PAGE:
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Machen on the Stage

Arthur Machen (born Arthur Llewellyn Jones) has become Agincourt’s new cause célèbre — not that he’ll ever replace Frederick Rolfe, a.k.a., Baron Corvo; there’s room in our community for two esteemed writers held in high regard. Coincidentally, they were born just three years (1860 vs 1863) and 135 miles apart, though outside the British Isles you could add a zero to represent the likely cultural distance between them. I’ve bought a number of Machen books in original editions and have begun to understand why his reputation is deserved: he is, indeed, a master of supernatural, fantasy, and horror fiction.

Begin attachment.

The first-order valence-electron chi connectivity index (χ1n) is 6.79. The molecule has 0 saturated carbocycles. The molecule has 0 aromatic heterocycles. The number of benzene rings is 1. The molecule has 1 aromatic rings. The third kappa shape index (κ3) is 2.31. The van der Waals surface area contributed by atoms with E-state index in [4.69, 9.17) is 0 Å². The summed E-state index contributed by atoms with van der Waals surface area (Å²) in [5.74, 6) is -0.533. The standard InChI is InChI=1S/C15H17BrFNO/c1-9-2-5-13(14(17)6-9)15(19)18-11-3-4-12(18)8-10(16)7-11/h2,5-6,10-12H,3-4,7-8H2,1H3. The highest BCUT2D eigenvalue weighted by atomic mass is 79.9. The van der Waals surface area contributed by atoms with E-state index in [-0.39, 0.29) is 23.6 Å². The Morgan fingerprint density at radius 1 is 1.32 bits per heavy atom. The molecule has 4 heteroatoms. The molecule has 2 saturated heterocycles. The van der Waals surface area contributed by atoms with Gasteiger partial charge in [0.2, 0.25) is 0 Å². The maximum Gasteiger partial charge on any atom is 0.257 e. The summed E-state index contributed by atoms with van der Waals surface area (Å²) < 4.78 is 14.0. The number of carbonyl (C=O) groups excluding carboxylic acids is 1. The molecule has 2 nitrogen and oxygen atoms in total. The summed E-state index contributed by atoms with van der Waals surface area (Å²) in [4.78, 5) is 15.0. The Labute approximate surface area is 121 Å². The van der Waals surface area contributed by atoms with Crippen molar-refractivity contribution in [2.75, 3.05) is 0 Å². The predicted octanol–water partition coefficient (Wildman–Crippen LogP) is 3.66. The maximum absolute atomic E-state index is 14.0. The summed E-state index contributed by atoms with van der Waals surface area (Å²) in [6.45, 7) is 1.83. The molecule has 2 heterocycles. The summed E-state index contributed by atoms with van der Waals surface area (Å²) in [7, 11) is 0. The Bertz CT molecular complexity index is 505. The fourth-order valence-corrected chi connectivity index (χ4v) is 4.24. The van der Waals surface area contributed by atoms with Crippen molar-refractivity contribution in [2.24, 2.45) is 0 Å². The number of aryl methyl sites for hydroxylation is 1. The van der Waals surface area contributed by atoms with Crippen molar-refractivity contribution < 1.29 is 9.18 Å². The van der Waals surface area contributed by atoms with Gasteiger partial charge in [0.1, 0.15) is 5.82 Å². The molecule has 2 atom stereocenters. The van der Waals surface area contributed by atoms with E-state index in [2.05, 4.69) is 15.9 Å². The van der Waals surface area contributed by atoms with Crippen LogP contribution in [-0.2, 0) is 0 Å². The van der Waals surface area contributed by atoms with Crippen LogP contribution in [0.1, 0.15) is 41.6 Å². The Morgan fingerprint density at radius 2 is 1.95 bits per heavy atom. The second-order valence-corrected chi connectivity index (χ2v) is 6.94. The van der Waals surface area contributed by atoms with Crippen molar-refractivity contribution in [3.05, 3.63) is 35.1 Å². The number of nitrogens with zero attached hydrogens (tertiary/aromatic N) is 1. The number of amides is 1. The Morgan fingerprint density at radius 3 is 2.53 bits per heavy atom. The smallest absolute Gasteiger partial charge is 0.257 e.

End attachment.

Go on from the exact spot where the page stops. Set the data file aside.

And then I wondered if any Machen works had been adapted for the stage. These seem exactly the sorts of story-line that would have attracted Rennie Gleason or, especially, Seamus Tierney. Had others seen their potential? Google provided an interesting answer: in 1917, during some of the worst of WWI, a Machen short story “The Terror” was adapted as a radio drama. You can listen to a 1981 reenactment on youtube.


What this means for Agincourt is anybody’s guess. I’m no playwright.

 


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